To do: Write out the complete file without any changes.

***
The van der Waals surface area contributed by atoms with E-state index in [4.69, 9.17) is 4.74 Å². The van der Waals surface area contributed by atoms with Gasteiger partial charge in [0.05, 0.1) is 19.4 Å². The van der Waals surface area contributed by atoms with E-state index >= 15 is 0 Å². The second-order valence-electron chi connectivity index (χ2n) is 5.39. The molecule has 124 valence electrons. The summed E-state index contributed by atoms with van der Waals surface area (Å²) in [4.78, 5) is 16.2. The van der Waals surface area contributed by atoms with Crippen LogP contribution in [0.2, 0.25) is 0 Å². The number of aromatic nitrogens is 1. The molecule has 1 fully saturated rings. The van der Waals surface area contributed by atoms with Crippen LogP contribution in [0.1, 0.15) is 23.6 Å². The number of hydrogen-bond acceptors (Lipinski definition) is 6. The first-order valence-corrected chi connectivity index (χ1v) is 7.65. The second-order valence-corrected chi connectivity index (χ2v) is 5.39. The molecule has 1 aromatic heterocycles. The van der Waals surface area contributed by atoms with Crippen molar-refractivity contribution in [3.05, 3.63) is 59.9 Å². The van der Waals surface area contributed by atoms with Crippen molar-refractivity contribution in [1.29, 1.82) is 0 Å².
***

The van der Waals surface area contributed by atoms with E-state index in [4.69, 9.17) is 4.74 Å². The van der Waals surface area contributed by atoms with Gasteiger partial charge in [0.05, 0.1) is 19.4 Å². The van der Waals surface area contributed by atoms with E-state index >= 15 is 0 Å². The second-order valence-electron chi connectivity index (χ2n) is 5.39. The molecule has 124 valence electrons. The summed E-state index contributed by atoms with van der Waals surface area (Å²) in [4.78, 5) is 16.2. The van der Waals surface area contributed by atoms with Crippen LogP contribution in [0.2, 0.25) is 0 Å². The number of aromatic nitrogens is 1. The molecule has 1 fully saturated rings. The van der Waals surface area contributed by atoms with Crippen LogP contribution in [0.1, 0.15) is 23.6 Å². The number of hydrogen-bond acceptors (Lipinski definition) is 6. The first-order valence-corrected chi connectivity index (χ1v) is 7.65. The second-order valence-corrected chi connectivity index (χ2v) is 5.39. The molecule has 1 aromatic heterocycles. The van der Waals surface area contributed by atoms with Crippen molar-refractivity contribution in [3.05, 3.63) is 59.9 Å². The van der Waals surface area contributed by atoms with Crippen molar-refractivity contribution in [1.29, 1.82) is 0 Å².